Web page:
Welcome... and Warning:
Because I seem to have “an ax to grind” with many folks (some fellow ax nuts, some nuts in other ways), perhaps I ought to apologize beforehand for any ego-harm some of my comments (plus unintended prejudices and bias) in the discussions below may cause.
Rest assured, however, that my intent here is to elevate the potential usefulness of an ax – one of the tools which, as the future unfolds, I believe we will be glad that we know how to apply seriously and efficiently.
At the same time I wholeheartedly welcome constructive criticism, of course.

January 30, 2012

Splitting Mauls

Q:  I've been using a True Temper 8 lb maul.  I ground the bit for a better (I think) edge profile and it works okay, but still by no means easy on tough Eucalyptus.  The steel's not great, though, and often rolls under the stress.  What 8 lb maul (and/or ax) would you recommend for splitting?

A:  From among the versions of splitting mauls we've used, none would "curl its edge" if properly maintained and used.

Your experience, I think, may be the case of one of the following:

a) you have a maul of uncommonly soft steel.
b) you've driven it through the wood into the ground underneath, and it was the rocks/grit that caused the curling.
c) you filed/ground the edge to a shape that is too thin for splitting hard wood.
d) when grinding the edge, you overheated the steel.

Our primary splitting tools are 3-1/2 to 4 lb. axes, not mauls. We use a maul only occasionally, but one with a 6 lb. head, not 8 lb.

These choices are the results of gradual and continuous learning (we are still only students rather than an "authority"), though "our recipe" is by no means universally applicable. We have no experience with eucalyptus wood; it may well be that it requires a heavier tool. The toughest-to-split species we used to encounter in these parts was elm; 30 years ago, there were still some of the old ones left standing -- but dying rapidly by then. Many had very tight and twisted grain; most mauls (or wedges) would just bounce back before penetrating.

Perhaps it was then I came to appreciate a 'sharp edge' even on splitting tools, and have maintained them as such ever since.

Many people do not bother putting blocks [of firewood] to be maul-split upon a block and they regularly drive their edge against/into the ground, dulling it. As such it is still "okay" for some wood, although the tight-grained pieces will require a heftier swing.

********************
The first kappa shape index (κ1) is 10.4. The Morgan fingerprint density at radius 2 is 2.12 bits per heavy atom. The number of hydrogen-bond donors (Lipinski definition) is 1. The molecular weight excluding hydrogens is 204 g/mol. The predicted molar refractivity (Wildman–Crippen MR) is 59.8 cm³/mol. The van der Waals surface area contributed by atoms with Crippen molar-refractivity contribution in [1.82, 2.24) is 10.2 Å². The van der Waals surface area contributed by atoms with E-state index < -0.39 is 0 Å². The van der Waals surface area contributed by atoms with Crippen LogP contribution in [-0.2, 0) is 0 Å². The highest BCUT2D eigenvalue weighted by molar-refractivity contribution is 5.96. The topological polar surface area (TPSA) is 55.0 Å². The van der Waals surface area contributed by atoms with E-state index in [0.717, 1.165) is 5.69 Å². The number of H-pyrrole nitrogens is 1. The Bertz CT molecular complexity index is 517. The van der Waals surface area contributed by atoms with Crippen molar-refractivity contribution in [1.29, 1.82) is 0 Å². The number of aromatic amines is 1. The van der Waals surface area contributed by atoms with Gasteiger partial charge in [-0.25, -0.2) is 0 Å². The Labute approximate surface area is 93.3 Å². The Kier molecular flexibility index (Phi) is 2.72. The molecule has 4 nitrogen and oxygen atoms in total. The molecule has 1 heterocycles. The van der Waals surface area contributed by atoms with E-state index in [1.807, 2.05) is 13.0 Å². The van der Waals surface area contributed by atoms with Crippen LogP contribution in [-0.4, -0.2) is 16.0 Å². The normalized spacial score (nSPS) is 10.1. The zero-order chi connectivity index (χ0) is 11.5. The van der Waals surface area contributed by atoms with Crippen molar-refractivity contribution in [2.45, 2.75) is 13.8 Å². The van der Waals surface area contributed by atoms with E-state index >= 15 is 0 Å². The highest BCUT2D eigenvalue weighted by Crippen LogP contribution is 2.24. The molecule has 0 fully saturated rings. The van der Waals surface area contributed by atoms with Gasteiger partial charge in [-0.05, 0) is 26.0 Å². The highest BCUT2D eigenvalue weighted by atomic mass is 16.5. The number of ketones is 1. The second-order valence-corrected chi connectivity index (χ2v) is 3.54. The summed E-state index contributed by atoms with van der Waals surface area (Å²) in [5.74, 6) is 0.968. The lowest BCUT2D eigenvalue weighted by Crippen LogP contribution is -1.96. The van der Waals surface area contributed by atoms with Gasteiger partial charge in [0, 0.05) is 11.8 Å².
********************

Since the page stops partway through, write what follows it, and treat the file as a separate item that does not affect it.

It must be these strong (but less wise) folks that came up with some version of that now commonly perpetuated 'maxim': "You don't want a sharp ax for splitting wood"; or, "A splitting ax should not be sharp." Well, that, in my view, is a myth, or to perhaps put it more accurately, a misrepresentation or misunderstanding of the concept of "sharpness".

By a 'sharp' splitting ax (or maul), I do not mean one that has a thin (meaning readily penetrating) profile. Instead, one with 'fat cheeks' seems preferable. But I want the very edge to be finished so it does not reflect light (when looked at straight on). Beyond that 1/16 - 1/8" zone it should, of course, have more of a convex profile than a general purpose ax, or certainly one meant for felling, hewing, carving.

We do have variety of splitting mauls (and wedges) and back in "the elm days" I was still fool enough to swing one of those steel-handled "Monster Mauls"… Yes, it "works" -- and we have friends who swear by it. I also know a commercial firewood producer -- a husky man -- who uses an 8 lb. maul and claims that he can split wood faster with it than a hydraulic wood splitter (which many people have gravitated towards these days).

However, the local old-timers' technique -- of twisting the splitting ax just as it enters the wood -- has far more appeal to me. It takes a bit of practice initially but makes a 3-4 lb. ax capable of equaling an 8 lb. maul in output -- and with considerably less energy expended -- which is the reason that our 8 lb. mauls have been collecting dust for years.